Whatever criticisms and complaints about it, the Prime Minister had a clear strategy in dealing with Donald Trump: keep it out of the public gaze. Even when savaged for refusing to criticise Trump's ban on Muslims entering the United States -- a ban that even senior Republicans said would increase the risk of terrorism -- Turnbull was guided by a plan to avoid unnecessarily offending the new administration in Washington -- led, after all by fellow businessman-turned-politician. The Brits, the Canadians, the French, the Germans, even the Kiwis might all attack the ban, but it wasn't Turnbull's job to engage in public commentary on other countries. He would deal -- and deal was the relevant word -- with Trump privately.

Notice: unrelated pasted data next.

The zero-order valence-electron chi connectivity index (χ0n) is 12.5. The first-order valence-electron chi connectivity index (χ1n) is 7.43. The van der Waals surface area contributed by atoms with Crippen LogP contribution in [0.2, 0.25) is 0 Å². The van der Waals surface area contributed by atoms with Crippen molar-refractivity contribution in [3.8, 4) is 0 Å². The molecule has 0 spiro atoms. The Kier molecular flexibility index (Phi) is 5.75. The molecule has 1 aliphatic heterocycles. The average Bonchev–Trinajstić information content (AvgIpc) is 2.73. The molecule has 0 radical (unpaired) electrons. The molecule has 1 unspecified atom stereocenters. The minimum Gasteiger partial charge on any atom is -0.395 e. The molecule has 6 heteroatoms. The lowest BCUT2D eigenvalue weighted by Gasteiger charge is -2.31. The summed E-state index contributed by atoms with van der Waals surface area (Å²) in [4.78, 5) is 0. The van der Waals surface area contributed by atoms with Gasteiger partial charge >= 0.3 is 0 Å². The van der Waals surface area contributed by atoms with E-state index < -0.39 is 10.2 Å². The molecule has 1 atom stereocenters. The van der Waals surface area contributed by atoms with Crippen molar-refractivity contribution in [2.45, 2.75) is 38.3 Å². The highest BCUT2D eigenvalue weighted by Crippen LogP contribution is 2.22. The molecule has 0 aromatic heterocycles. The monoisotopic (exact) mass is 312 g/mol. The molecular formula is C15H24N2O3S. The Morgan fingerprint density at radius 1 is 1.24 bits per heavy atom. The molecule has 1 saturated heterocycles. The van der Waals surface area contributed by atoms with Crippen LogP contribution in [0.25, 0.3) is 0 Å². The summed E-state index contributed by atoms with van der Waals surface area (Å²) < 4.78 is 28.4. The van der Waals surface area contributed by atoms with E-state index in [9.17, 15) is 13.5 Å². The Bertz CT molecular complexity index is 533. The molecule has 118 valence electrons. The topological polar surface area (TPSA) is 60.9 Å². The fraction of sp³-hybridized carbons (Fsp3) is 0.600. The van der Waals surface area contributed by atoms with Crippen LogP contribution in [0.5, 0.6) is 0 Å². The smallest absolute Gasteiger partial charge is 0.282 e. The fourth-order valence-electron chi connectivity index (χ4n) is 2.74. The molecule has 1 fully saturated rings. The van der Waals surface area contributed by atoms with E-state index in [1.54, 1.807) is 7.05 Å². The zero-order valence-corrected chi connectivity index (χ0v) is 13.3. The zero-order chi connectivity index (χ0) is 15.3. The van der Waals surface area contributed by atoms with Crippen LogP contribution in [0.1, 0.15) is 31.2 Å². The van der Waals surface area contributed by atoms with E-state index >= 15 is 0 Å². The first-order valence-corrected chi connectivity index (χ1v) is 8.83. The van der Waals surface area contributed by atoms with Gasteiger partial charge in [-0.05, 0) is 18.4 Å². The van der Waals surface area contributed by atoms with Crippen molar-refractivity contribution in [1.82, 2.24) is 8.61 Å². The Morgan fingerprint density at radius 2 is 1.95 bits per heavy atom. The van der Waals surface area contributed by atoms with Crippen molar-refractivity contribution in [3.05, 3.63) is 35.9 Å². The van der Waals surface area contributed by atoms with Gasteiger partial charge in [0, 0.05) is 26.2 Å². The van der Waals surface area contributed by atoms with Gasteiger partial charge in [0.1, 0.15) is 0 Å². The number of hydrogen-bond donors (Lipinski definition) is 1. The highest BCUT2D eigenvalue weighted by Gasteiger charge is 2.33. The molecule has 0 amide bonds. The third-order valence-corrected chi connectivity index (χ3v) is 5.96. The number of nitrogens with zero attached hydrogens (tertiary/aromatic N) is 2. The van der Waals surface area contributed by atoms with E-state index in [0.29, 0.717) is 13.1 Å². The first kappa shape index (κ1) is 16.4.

Of course, as Crikey pointed out, Turnbull has been only too happy to comment on other countries, including the United States, before, but Turnbull was sticking to his plan, and wearing grief and accusations of spinelessness for it. All for the goal of ensuring a solid working relationship with Trump -- and, most of all, to secure the vital political deal originally made with the Obama administration to send approximately 1200 refugees from our nightmarish offshore detention camps ("prisons", Trump prefers to call them, in a perhaps unique example of truth-telling) to the United States.